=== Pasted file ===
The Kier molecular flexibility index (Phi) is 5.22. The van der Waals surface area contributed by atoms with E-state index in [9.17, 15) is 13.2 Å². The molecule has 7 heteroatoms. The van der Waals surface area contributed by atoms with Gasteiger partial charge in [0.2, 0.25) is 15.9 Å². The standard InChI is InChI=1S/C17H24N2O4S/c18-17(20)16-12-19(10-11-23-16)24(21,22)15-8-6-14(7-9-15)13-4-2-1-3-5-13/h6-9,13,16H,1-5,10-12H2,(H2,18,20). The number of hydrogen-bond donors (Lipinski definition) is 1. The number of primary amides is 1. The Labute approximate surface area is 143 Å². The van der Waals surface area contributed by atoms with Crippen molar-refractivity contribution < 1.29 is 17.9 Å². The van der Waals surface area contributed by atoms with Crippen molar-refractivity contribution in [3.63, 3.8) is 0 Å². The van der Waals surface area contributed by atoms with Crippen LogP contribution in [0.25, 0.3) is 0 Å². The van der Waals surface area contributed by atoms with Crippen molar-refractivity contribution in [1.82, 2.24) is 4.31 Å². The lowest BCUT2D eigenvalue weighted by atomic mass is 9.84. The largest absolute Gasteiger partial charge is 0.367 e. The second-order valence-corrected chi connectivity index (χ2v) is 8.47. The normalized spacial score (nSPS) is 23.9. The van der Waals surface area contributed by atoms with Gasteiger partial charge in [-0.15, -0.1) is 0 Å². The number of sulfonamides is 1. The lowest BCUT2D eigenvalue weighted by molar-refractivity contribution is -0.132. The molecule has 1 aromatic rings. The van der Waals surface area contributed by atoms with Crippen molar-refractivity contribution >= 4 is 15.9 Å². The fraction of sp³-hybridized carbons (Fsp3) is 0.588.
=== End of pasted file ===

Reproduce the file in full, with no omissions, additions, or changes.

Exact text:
The Kier molecular flexibility index (Phi) is 5.22. The van der Waals surface area contributed by atoms with E-state index in [9.17, 15) is 13.2 Å². The molecule has 7 heteroatoms. The van der Waals surface area contributed by atoms with Gasteiger partial charge in [0.2, 0.25) is 15.9 Å². The standard InChI is InChI=1S/C17H24N2O4S/c18-17(20)16-12-19(10-11-23-16)24(21,22)15-8-6-14(7-9-15)13-4-2-1-3-5-13/h6-9,13,16H,1-5,10-12H2,(H2,18,20). The number of hydrogen-bond donors (Lipinski definition) is 1. The number of primary amides is 1. The Labute approximate surface area is 143 Å². The van der Waals surface area contributed by atoms with Crippen molar-refractivity contribution < 1.29 is 17.9 Å². The van der Waals surface area contributed by atoms with Crippen molar-refractivity contribution in [3.63, 3.8) is 0 Å². The van der Waals surface area contributed by atoms with Crippen LogP contribution in [0.25, 0.3) is 0 Å². The van der Waals surface area contributed by atoms with Crippen molar-refractivity contribution in [1.82, 2.24) is 4.31 Å². The lowest BCUT2D eigenvalue weighted by atomic mass is 9.84. The largest absolute Gasteiger partial charge is 0.367 e. The second-order valence-corrected chi connectivity index (χ2v) is 8.47. The normalized spacial score (nSPS) is 23.9. The van der Waals surface area contributed by atoms with Gasteiger partial charge in [-0.15, -0.1) is 0 Å². The number of sulfonamides is 1. The lowest BCUT2D eigenvalue weighted by molar-refractivity contribution is -0.132. The molecule has 1 aromatic rings. The van der Waals surface area contributed by atoms with Crippen molar-refractivity contribution >= 4 is 15.9 Å². The fraction of sp³-hybridized carbons (Fsp3) is 0.588.